Movie fans have Netflix. For music lovers, there's Spotify. So why not an all-you-can-eat service for magazine readers?
Now there is one: Next Issue, a new iPad app offering unlimited access to a growing number of well-known titles for a single monthly fee. Despite its cost, and some significant limitations, many avid readers will find it a godsend.
With their size and vivid graphics, magazines are arguably the print medium that should be most easily adaptable to the world of tablets. And there are already several ways to acquire them, including Zinio, which allows you to subscribe to thousands of titles worldwide, and Apple's own Newsstand.
Those services, though, generally require that you subscribe to each title individually, either on the tablet or a print version that also provides digital access.
By contrast, Next Issue -- which launched an early version on Android tablets last spring while it prepped for its debut on the big iPad stage -- gives you everything it's got for a flat fee. A plan that includes monthlies and bi-weeklies costs $10 a month, while $15 gets you weeklies too.
One catch is that "everything it's got" isn't yet all that much: only 39 titles so far, with archives only going back to the start of 2012. But those 39 include a lot of the biggies: Time, Vanity Fair, People, The New Yorker and Vogue, just to name a few.
And Next Issue -- whose backers include Conde Nast, Meredith, Hearst, News Corp. and Time Warner -- promises to have at least 70 titles by the fall.
I certainly found more than enough to keep me occupied with the likes of Sports Illustrated, Wired and others on my regular- read list.
It was also easy to dip into titles I don't usually look at -- Car & Driver, Esquire -- and I ended up spending considerably more time reading magazines than I normally do, a thought that surely warms the hearts of publishers and their advertisers.
The Next Issue app superimposes a consistent navigation scheme on top of all its magazines, including a table of contents and a carousel view that lets you rapidly flip through the pages. That consistency is useful because each magazine has its own individual navigation as well, and they're all over the place.
Just one example: In some titles, like Entertainment Weekly, you page through an article by swiping side to side, while in Vanity Fair, you swipe up and down. Similarly, the presence or absence of multimedia extras is entirely a function of the individual title.
When you log into Next Issue, you'll see thumbnail covers of all the available titles. Pressing and holding one adds it to your personal library, giving you a view of only those titles you want to follow.
When a new issue is published, it appears in your library with a "New" banner. You can also arrange to get an e-mail alert, though surprisingly there's no integration with the iPad's Notification Center, which would seem to be made for this kind of thing.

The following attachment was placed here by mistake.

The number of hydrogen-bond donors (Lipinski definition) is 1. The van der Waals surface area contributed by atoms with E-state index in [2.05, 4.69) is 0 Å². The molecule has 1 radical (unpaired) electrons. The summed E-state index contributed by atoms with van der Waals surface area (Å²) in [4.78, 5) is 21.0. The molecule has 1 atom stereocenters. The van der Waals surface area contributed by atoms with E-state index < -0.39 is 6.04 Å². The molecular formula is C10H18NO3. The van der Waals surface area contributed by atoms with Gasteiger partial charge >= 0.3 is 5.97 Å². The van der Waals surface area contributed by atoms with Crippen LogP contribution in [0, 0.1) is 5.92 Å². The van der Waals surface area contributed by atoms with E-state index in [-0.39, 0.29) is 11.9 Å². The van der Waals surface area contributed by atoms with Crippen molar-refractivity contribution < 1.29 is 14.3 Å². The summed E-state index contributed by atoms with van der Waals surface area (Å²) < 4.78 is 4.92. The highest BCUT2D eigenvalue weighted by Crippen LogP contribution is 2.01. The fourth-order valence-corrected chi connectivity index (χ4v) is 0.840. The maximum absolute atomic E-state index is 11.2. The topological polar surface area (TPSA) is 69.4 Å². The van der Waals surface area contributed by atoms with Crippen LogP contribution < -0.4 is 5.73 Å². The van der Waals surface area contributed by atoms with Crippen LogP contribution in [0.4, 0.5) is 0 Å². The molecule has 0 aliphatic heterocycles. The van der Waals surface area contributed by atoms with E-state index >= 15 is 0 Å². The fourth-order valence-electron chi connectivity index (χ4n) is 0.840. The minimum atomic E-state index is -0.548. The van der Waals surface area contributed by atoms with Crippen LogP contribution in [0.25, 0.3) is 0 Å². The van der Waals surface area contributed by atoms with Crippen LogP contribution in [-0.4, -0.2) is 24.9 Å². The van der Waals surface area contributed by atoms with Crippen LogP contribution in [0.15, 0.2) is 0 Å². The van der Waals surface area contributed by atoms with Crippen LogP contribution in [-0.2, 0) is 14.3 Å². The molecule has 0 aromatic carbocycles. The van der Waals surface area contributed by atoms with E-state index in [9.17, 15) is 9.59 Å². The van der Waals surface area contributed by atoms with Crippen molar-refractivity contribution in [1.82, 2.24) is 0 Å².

Next Issue doesn't download the actual contents of a magazine until you select it. I could usually start reading a story within about a minute, while the rest of the contents continued to load in the background over Wi-Fi.
But only over Wi-Fi, which is an annoyance. Even if your iPad is equipped with wireless data service from Verizon or AT&T, the app won't let you download magazines over it.
By contrast, using the Apple Newsstand app, I was able to access some of the same titles included in Next Issue over an LTE connection without any problem.
The lack of wireless-service support detracts from the wherever-whenever experience of feeling as if you're carrying your newsstand with you.
You can tell the app to automatically download the latest issue of a magazine, but that only works when Wi-Fi is present and the app is open. Next Issue says 3G/4G support will be added in a future version of the software.
There are other issues to be addressed as well. Text doesn't take advantage of the newest iPad's Retina Display, and you can't pinch and zoom to resize it for easier reading.
Nor is there personalization of the app, nor ability to search across titles. (Next Issue says it's working on those.) And the app's controls sometimes appear at inappropriate moments, as when I was scrolling through a New Yorker "Talk of the Town piece."
Sure, you can get a lot of print subscriptions for $180 a year. On the other hand, you can put the app on up to five devices, meaning that a family can share a single account.
And just think of how many trees you'd be saving, to say nothing of the convenience of always having something handy to browse through. Next Issue is like having a doctor's waiting room on your iPad -- without having to worry about an injection at the end.
Rich Jaroslovsky is a Bloomberg News columnist. The opinions expressed are his own.